Poor Animal…

In the news outlets today, there was shocking footage from a fisherman who caught a fish of the coast of Costa Rica. You wouldn’t believe what was inside the fish. Inside the poor fish, the fisherman extracted plastic lids, a comb and even a lighter. It highlights the dire need to do our part to minimize our plastic trash and be smarter electronics and DVD consumers.

See for yourself here in this video (WARNING: GRUESOME FOOTAGE).

The creature was identified as a mahi-mahi fish, or commonly knows as the dolphinfish. This type of fish is often found in the Caribbean, off the coast of Mexico and around Costa Rica. They are often sought after for sports and commercial purposes.

This is yet another example how plastic finds its way into our environment. In fact, according to a Washington Post article, there will be more plastic than fish in the world’s oceans. In the Pacific, you can large swathes of plastic (the size of the state of Texas):

What is the Great Pacific Garbage Patch?

Humans waste an incredible amount of plastic and other garbage every day. Many of these synthetic pollutants eventually make their way to the ocean, carried by wind, water, and sometimes even people. Over the past few decades, the tons of pollution have gathered in a few of the calmer areas in the world’s oceans. The largest of these is the Great Pacific Garbage Patch.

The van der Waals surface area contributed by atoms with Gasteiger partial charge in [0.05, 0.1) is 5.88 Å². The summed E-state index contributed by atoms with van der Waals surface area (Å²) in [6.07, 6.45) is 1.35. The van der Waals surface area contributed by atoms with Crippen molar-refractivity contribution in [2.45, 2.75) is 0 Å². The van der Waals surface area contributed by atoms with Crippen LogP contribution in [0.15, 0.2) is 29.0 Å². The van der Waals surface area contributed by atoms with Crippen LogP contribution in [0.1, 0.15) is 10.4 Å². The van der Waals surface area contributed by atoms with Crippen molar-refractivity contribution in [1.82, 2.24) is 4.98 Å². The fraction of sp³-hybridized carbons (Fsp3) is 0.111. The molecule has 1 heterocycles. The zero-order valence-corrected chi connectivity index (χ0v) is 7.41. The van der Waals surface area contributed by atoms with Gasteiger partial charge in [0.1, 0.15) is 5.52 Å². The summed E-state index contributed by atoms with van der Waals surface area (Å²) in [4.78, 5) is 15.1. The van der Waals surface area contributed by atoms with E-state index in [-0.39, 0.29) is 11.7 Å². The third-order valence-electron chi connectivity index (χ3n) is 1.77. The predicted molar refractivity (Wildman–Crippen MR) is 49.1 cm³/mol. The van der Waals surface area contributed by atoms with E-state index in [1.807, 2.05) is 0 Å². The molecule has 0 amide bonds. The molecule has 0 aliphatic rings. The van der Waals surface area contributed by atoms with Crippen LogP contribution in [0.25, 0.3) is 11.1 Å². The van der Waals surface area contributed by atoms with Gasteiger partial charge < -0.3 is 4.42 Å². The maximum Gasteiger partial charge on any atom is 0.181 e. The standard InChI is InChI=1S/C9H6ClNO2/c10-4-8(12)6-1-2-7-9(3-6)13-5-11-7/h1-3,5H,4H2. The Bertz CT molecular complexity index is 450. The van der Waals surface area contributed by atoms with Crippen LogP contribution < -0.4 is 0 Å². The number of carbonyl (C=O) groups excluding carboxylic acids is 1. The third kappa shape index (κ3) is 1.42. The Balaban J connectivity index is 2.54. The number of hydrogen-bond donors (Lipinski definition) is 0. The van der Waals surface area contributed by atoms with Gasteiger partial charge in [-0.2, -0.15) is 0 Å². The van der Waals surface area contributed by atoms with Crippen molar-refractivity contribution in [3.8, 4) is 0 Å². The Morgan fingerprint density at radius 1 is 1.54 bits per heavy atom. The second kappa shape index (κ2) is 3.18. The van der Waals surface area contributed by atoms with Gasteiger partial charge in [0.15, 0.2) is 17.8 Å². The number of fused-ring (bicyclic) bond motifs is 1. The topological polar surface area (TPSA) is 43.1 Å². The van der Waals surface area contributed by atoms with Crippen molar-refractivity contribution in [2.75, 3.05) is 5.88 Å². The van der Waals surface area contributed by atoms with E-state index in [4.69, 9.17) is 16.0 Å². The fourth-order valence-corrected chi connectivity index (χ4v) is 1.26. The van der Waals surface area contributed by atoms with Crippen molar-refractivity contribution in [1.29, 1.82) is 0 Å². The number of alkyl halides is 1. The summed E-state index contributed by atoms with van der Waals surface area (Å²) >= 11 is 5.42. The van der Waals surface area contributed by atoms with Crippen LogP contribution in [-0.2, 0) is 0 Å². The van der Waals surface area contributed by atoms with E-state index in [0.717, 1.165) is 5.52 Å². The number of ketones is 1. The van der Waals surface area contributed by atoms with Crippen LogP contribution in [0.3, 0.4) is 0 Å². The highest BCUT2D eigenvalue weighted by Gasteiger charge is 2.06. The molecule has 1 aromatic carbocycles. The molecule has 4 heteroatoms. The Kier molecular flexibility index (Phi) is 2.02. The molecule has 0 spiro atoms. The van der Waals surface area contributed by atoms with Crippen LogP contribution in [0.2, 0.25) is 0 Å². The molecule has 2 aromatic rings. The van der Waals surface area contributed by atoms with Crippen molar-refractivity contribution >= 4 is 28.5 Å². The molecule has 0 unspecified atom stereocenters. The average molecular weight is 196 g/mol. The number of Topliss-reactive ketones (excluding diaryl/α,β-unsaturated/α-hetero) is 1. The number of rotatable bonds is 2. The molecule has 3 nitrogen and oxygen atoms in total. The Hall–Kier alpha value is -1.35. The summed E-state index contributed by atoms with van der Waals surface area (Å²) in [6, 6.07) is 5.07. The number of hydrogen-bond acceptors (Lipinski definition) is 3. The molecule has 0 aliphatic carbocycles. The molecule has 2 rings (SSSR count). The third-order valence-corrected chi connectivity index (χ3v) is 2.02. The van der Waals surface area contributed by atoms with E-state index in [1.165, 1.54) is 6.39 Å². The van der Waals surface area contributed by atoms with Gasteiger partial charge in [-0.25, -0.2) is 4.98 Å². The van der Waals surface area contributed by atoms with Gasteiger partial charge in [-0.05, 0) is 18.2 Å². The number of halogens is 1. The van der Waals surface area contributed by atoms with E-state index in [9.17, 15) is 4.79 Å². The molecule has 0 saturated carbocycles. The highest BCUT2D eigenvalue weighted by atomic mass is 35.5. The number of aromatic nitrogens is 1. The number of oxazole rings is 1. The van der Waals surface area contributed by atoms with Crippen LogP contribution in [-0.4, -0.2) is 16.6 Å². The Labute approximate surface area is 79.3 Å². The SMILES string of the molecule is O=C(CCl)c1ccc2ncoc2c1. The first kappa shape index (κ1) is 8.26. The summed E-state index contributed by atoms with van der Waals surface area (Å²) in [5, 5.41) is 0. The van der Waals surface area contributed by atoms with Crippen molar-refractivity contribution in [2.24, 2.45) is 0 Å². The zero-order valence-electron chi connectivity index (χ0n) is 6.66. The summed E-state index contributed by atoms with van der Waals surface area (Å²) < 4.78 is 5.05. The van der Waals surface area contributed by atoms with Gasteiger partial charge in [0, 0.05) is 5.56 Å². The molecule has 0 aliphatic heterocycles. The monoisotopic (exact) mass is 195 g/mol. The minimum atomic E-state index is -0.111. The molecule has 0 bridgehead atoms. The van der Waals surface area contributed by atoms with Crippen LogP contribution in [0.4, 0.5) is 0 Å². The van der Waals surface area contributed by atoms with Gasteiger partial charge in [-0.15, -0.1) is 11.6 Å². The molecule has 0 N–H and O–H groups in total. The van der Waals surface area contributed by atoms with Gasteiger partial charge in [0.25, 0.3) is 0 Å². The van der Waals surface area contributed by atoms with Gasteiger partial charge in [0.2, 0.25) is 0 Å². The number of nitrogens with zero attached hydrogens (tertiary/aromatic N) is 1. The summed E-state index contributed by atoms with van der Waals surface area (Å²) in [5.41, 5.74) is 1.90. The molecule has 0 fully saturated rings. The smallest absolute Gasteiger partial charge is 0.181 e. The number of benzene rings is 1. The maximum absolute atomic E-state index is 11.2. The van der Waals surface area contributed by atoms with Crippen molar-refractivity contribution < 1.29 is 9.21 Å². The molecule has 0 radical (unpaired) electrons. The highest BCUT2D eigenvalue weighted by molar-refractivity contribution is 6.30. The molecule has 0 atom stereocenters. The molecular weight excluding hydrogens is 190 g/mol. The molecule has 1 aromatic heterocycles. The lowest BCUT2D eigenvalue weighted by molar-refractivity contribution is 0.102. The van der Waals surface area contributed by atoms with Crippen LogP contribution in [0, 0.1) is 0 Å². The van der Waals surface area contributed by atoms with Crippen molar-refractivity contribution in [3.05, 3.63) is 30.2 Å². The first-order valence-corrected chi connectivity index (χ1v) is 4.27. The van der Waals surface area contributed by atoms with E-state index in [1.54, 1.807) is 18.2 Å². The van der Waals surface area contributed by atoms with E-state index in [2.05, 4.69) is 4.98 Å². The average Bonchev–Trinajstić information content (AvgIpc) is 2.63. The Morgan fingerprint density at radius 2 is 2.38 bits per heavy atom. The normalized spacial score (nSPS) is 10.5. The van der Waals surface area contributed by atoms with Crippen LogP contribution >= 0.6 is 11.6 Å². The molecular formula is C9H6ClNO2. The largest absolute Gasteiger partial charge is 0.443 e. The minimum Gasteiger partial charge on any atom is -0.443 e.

Based on observations of marine pollution on the coast of Alaska, researchers from the National Oceanic and Atmospheric Administration predicted in 1988 that plastics in various levels of degradation would eventually gather in the North Pacific Gyre.

In 1997, a racer in the Transpac sailing race came across a massive expanse of floating debris on his way home, and quickly reported it to oceanographer Curtis Ebbesmeyer, who dubbed it the “Eastern Garbage Patch.” Even though it was discovered by a boater, the patch is not easily seen from the deck of a boat.

While there are some larger items in the patch, the majority of the litter is made up of tiny bits of broken-down plastics that float at or near the surface in a very high concentration. Estimates of the size of the Great Pacific Garbage Patch vary widely, but depending on the density of garbage considered to be part of the patch, it is between 270,000 square miles and 5,800,000 square miles.

The Great Pacific Garbage patch affects many species, including seabirds that eat bottlecaps and lighters and feed them to their young, sea turtles, and microorganisms that are a basic link in a food chain that we humans share.

As citizens of Earth, we need to do our part to prevent plastic from getting into the oceans.

Recycling plastics, buying used games, or finding streaming options for entertainment are the first steps we can take to reduce the plastic that is starting to pollute our oceans.

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